Seven homes have been evacuated after a sinkhole opened in gardens behind them in Ripon in North Yorkshire, England, on Wednesday 9 November 2016. The hole, which measures approximately 20 m by 10 m and is thought to be about 9 m deep was reported to the North Yorkshire Fire Brigade after residents felt the ground moving and investigated. Nobody has been injured due to this incident, but the homes have been evacuated as a precaution, while engineers attempt to make the houses structurally secure.
The scene of the November 2016 Ripon sinkhole. BBC.
Sinkholes are generally caused by water eroding soft limestone or unconsolidated deposits from beneath, causing a hole that works its way upwards and eventually opening spectacularly at the surface. Where there are unconsolidated deposits at the surface they can infill from the sides, apparently swallowing objects at the surface, including people, without trace.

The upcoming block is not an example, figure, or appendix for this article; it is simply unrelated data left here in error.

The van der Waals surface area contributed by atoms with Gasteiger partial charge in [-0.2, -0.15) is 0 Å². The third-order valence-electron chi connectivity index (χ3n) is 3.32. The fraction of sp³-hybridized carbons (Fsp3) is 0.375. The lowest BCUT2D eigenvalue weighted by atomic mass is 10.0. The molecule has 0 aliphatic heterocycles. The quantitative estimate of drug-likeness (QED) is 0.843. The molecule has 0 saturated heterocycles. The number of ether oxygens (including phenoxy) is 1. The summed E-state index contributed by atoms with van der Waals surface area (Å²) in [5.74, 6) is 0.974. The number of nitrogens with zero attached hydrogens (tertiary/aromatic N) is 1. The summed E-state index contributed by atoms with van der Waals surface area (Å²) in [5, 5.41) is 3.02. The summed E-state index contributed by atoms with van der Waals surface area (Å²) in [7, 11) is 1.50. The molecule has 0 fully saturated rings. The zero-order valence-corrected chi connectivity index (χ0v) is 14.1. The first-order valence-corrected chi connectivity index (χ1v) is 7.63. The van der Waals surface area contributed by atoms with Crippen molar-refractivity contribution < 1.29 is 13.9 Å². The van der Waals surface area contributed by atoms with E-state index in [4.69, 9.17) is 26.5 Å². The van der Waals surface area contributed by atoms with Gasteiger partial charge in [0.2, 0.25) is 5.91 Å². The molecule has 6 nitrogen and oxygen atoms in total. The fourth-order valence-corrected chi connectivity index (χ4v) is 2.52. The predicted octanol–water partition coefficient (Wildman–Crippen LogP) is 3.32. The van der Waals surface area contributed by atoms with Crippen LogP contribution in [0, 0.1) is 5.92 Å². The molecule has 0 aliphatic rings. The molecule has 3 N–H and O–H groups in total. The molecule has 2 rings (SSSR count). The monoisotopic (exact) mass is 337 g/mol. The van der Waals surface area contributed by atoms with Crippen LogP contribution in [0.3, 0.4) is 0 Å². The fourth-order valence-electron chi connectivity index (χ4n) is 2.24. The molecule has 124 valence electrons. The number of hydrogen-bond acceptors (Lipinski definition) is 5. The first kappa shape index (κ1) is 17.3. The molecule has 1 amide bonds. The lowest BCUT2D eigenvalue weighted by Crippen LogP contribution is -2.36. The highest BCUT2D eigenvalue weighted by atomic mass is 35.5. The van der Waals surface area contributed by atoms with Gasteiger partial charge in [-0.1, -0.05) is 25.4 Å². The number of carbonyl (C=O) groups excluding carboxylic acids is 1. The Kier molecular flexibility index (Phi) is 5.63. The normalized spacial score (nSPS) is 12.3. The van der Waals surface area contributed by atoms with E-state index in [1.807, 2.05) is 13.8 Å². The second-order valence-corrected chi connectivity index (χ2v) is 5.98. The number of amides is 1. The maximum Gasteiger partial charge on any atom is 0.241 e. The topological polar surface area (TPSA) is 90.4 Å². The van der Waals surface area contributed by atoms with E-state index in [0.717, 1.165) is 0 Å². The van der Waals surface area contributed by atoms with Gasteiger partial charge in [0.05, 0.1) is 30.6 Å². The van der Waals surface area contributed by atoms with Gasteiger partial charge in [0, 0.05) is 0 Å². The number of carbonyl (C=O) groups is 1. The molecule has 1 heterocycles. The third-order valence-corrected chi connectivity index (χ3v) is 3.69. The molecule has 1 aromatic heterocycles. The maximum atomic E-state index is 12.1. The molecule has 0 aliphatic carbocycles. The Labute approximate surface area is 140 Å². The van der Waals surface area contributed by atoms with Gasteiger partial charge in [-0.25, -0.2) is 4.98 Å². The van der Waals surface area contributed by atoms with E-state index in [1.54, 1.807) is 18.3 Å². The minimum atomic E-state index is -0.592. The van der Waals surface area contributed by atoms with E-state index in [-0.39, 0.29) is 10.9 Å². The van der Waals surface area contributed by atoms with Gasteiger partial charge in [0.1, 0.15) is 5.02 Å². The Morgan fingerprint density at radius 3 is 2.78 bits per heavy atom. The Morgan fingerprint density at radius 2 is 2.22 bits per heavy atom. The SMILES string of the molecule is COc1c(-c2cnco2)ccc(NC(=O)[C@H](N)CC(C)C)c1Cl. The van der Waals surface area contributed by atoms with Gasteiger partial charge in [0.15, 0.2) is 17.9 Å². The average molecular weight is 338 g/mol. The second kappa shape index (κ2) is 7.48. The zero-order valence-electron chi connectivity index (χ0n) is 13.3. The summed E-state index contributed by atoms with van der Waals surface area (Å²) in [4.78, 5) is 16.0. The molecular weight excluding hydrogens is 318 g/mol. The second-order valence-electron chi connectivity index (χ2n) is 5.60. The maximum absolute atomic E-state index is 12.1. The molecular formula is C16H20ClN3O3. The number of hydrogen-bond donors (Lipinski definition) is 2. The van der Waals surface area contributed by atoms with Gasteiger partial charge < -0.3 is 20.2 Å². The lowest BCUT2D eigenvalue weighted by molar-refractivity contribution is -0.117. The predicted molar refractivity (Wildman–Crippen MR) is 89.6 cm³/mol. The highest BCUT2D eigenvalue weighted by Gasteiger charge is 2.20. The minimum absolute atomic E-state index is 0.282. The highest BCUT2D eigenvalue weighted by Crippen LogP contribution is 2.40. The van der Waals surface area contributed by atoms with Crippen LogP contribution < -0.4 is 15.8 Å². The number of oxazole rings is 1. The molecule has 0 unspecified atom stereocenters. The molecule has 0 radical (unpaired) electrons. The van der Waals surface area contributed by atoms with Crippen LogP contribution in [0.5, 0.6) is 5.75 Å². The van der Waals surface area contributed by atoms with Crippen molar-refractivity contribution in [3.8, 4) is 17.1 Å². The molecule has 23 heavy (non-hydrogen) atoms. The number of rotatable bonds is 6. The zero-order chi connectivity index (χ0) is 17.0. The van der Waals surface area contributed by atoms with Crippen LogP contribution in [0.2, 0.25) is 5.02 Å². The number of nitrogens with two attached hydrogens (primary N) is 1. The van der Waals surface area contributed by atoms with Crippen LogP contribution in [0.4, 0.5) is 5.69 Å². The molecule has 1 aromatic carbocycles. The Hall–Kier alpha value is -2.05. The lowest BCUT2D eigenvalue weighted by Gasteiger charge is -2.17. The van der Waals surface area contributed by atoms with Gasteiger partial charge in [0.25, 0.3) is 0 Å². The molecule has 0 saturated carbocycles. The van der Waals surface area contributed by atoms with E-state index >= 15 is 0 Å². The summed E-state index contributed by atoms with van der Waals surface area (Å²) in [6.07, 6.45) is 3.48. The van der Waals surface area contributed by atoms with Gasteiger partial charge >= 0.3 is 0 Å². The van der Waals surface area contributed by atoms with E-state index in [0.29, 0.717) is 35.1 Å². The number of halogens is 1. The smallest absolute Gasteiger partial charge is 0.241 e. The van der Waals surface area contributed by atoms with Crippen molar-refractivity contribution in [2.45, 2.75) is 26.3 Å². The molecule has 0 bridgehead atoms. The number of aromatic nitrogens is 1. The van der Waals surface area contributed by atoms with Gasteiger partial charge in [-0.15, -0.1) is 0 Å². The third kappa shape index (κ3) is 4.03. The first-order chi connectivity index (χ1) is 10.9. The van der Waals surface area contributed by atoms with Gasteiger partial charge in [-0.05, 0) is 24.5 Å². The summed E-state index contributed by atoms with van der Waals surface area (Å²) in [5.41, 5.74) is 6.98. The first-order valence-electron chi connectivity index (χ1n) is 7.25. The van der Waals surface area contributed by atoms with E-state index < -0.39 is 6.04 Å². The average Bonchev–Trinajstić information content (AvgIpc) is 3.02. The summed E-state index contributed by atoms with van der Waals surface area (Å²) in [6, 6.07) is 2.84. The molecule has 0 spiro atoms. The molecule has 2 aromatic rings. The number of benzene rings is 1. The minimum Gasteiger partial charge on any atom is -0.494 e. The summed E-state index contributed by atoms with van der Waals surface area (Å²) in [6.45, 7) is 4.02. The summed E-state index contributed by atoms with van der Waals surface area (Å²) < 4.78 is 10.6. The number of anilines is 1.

Ripon is prone to sinkholes due to sinkholes due to Permian gypsum deposits which underlie much of the area. It is an evaporate rock, a form of calcium sulphate deposited as mineral-rich water evaporates, often around sulphurous hot springs or volcanic systems. Gypsum is a very soft rock, and soluble in water, so moisture entering gypsum deposits can cause major collapses and subsidence.
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